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Moore and me: the aftermath

By Amanda Marcotte
Wednesday, December 22, 2010 23:14 EDT
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The Twitter hashtag #mooreandme decidedly and quickly changed tone last night after Michael Moore’s appearance on “Rachel Maddow”. Now it’s becoming an education and reconciliation kind of place, though troll smacking is still going on and Keith Olbermann can’t help but poking his head in. (I can relate.) I think we have all let go of any hope that Naomi Wolf will continue to be anything but a grade A asshole over this; I think she is still unaware how many people who, probably because they don’t know how far she drifted off the farm years ago, she has run off from liking her forever. Now it’s time to regroup and reassess. With links and comments.

To start with, I want to push my own stuff. I have an article up at Slate about the reasons that feminists were/are so angry, and why the information in the Swedish police documents that were leaked demonstrates that the accusations are credible. I use the example of a rape that happened to me 13 years ago to explain exactly why claims about the accusers behavior during and after the alleged rapes do not discredit the allegations. If Texas can think it’s rape, so can Naomi Wolf.

Michael Moore acknowledged Sady Doyle and the fact that she’s the one who made him come around on this issue. I like him a whole lot better now, especially after he made the auditorium sing a song from “The Sound of Music” during commercial break last night, which was close to an unforgiveable offense. But I forgive him, because he actually thanked Sady, instead of just busting out some begrudging apology.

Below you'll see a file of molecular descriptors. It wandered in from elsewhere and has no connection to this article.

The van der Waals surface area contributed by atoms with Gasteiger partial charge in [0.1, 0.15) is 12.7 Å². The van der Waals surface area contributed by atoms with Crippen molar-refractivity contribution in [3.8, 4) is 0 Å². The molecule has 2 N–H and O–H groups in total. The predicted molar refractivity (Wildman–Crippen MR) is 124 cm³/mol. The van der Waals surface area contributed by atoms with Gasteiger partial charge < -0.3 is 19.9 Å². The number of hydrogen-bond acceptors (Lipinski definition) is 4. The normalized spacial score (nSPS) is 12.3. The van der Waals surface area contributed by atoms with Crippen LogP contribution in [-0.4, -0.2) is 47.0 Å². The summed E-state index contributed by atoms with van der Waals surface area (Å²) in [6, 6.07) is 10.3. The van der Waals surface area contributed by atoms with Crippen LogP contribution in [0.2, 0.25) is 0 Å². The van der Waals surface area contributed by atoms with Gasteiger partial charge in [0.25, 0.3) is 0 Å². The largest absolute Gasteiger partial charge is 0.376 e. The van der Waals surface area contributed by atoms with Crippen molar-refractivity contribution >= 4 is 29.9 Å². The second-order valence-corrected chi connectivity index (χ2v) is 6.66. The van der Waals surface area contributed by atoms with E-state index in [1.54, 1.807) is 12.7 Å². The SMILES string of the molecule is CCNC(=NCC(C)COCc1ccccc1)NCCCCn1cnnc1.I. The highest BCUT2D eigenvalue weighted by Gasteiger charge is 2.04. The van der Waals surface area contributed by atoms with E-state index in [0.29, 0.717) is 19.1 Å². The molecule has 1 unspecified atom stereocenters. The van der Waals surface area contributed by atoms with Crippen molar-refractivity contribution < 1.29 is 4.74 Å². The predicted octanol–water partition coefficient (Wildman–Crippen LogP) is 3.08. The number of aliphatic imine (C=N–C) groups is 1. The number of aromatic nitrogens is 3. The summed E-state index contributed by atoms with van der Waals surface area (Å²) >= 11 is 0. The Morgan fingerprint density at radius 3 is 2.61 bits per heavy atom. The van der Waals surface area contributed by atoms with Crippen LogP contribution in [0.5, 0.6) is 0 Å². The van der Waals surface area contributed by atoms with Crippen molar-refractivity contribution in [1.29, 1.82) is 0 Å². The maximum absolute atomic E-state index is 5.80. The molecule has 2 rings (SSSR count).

I really enjoyed this post breaking down the way that Twitter functioned as a protest tool in all of this. It has a million great points, but I was especially intrigued by these thoughts, banking off a screenshot of one of Olbermann’s stranger gambits.

Which brings me to the second advantage Twitter affords women: comparative invisibility. In the example above, Keith Olbermann demonstrates a kneejerk (and often quite effective) response to a female opponent—scour her image for something to criticize. Olbermann did his best, but he didn’t have much to work with. Twitter actually offers precious little fodder to those who, if provided with a physical image, would immediately criticize their weight, size, demeanor, etc.

The blogger also notes that women’s voices are hard to use against them. But this made me think in larger terms about how the one quirk of Twitter that’s been much-noted but little understood is how it’s more popular with people from traditionally disenfranchised groups—women and racial minorities—than with white dudes, who usually dominate the ranks of these sorts of things. And I wonder if these quirks of Twitter that make this shift towards dialogue and links and away from image empower people who otherwise find themselves subconsciously censoring themselves precisely because they know they’re judged more on the basis of identity? Maybe. Certainly in politics, you see a lot of people mastering the form of Twitter that perhaps don’t feel as empowered in other spaces. I’m open to theories, though!

Amanda Marcotte
Amanda Marcotte
Amanda Marcotte is a freelance journalist born and bred in Texas, but now living in the writer reserve of Brooklyn. She focuses on feminism, national politics, and pop culture, with the order shifting depending on her mood and the state of the nation.
 
 
 
 
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